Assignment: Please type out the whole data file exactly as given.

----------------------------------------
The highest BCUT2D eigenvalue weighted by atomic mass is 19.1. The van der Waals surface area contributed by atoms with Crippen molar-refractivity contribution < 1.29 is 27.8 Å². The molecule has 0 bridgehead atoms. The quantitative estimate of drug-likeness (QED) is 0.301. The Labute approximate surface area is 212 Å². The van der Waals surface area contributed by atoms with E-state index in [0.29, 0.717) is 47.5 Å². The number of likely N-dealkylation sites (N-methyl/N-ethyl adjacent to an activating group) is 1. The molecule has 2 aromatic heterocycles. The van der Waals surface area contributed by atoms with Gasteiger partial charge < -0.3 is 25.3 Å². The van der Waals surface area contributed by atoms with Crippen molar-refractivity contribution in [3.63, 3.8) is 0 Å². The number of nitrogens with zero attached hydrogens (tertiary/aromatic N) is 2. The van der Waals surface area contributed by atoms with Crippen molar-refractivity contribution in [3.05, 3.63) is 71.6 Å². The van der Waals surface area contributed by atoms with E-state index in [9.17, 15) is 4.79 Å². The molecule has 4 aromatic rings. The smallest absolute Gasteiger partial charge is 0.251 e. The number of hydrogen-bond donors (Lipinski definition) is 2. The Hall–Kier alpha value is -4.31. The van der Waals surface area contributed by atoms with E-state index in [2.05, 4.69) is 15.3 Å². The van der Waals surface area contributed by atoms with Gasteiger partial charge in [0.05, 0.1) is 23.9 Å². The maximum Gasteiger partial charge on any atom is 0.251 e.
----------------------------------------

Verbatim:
The highest BCUT2D eigenvalue weighted by atomic mass is 19.1. The van der Waals surface area contributed by atoms with Crippen molar-refractivity contribution < 1.29 is 27.8 Å². The molecule has 0 bridgehead atoms. The quantitative estimate of drug-likeness (QED) is 0.301. The Labute approximate surface area is 212 Å². The van der Waals surface area contributed by atoms with E-state index in [0.29, 0.717) is 47.5 Å². The number of likely N-dealkylation sites (N-methyl/N-ethyl adjacent to an activating group) is 1. The molecule has 2 aromatic heterocycles. The van der Waals surface area contributed by atoms with Gasteiger partial charge < -0.3 is 25.3 Å². The van der Waals surface area contributed by atoms with Crippen molar-refractivity contribution in [3.63, 3.8) is 0 Å². The number of nitrogens with zero attached hydrogens (tertiary/aromatic N) is 2. The van der Waals surface area contributed by atoms with Crippen molar-refractivity contribution in [3.05, 3.63) is 71.6 Å². The van der Waals surface area contributed by atoms with E-state index in [9.17, 15) is 4.79 Å². The molecule has 4 aromatic rings. The smallest absolute Gasteiger partial charge is 0.251 e. The number of hydrogen-bond donors (Lipinski definition) is 2. The Hall–Kier alpha value is -4.31. The van der Waals surface area contributed by atoms with E-state index in [2.05, 4.69) is 15.3 Å². The van der Waals surface area contributed by atoms with Gasteiger partial charge in [0.05, 0.1) is 23.9 Å². The maximum Gasteiger partial charge on any atom is 0.251 e.